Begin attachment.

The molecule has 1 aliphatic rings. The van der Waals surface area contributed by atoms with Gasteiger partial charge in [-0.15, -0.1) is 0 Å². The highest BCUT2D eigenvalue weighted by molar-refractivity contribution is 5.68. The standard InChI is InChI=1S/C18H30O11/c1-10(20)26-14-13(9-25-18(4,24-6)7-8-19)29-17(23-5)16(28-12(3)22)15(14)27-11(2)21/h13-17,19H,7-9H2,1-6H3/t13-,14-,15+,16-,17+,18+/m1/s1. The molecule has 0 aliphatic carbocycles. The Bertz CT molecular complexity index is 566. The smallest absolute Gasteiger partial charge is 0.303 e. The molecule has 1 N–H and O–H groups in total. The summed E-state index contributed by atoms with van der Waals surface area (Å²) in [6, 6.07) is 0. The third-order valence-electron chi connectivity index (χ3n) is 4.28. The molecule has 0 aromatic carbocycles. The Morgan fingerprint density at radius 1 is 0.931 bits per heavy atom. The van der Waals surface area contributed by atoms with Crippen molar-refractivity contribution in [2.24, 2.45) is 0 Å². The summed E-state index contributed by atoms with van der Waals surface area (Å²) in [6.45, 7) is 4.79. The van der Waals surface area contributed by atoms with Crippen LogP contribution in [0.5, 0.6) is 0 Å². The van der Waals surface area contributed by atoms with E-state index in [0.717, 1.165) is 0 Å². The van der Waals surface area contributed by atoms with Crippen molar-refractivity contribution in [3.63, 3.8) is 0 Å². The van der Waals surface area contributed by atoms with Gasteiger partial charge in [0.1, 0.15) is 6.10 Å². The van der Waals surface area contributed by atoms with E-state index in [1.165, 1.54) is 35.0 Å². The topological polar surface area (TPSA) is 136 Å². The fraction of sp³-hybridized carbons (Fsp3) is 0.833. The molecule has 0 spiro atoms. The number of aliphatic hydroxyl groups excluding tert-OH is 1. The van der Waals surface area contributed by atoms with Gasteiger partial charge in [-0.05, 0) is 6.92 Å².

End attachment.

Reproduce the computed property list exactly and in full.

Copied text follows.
The molecule has 1 aliphatic rings. The van der Waals surface area contributed by atoms with Gasteiger partial charge in [-0.15, -0.1) is 0 Å². The highest BCUT2D eigenvalue weighted by molar-refractivity contribution is 5.68. The standard InChI is InChI=1S/C18H30O11/c1-10(20)26-14-13(9-25-18(4,24-6)7-8-19)29-17(23-5)16(28-12(3)22)15(14)27-11(2)21/h13-17,19H,7-9H2,1-6H3/t13-,14-,15+,16-,17+,18+/m1/s1. The molecule has 0 aliphatic carbocycles. The Bertz CT molecular complexity index is 566. The smallest absolute Gasteiger partial charge is 0.303 e. The molecule has 1 N–H and O–H groups in total. The summed E-state index contributed by atoms with van der Waals surface area (Å²) in [6, 6.07) is 0. The third-order valence-electron chi connectivity index (χ3n) is 4.28. The molecule has 0 aromatic carbocycles. The Morgan fingerprint density at radius 1 is 0.931 bits per heavy atom. The van der Waals surface area contributed by atoms with Crippen molar-refractivity contribution in [2.24, 2.45) is 0 Å². The summed E-state index contributed by atoms with van der Waals surface area (Å²) in [6.45, 7) is 4.79. The van der Waals surface area contributed by atoms with Crippen LogP contribution in [0.5, 0.6) is 0 Å². The van der Waals surface area contributed by atoms with E-state index in [0.717, 1.165) is 0 Å². The van der Waals surface area contributed by atoms with Crippen molar-refractivity contribution in [3.63, 3.8) is 0 Å². The van der Waals surface area contributed by atoms with Gasteiger partial charge in [0.1, 0.15) is 6.10 Å². The van der Waals surface area contributed by atoms with E-state index in [1.165, 1.54) is 35.0 Å². The topological polar surface area (TPSA) is 136 Å². The fraction of sp³-hybridized carbons (Fsp3) is 0.833. The molecule has 0 spiro atoms. The number of aliphatic hydroxyl groups excluding tert-OH is 1. The van der Waals surface area contributed by atoms with Gasteiger partial charge in [-0.05, 0) is 6.92 Å².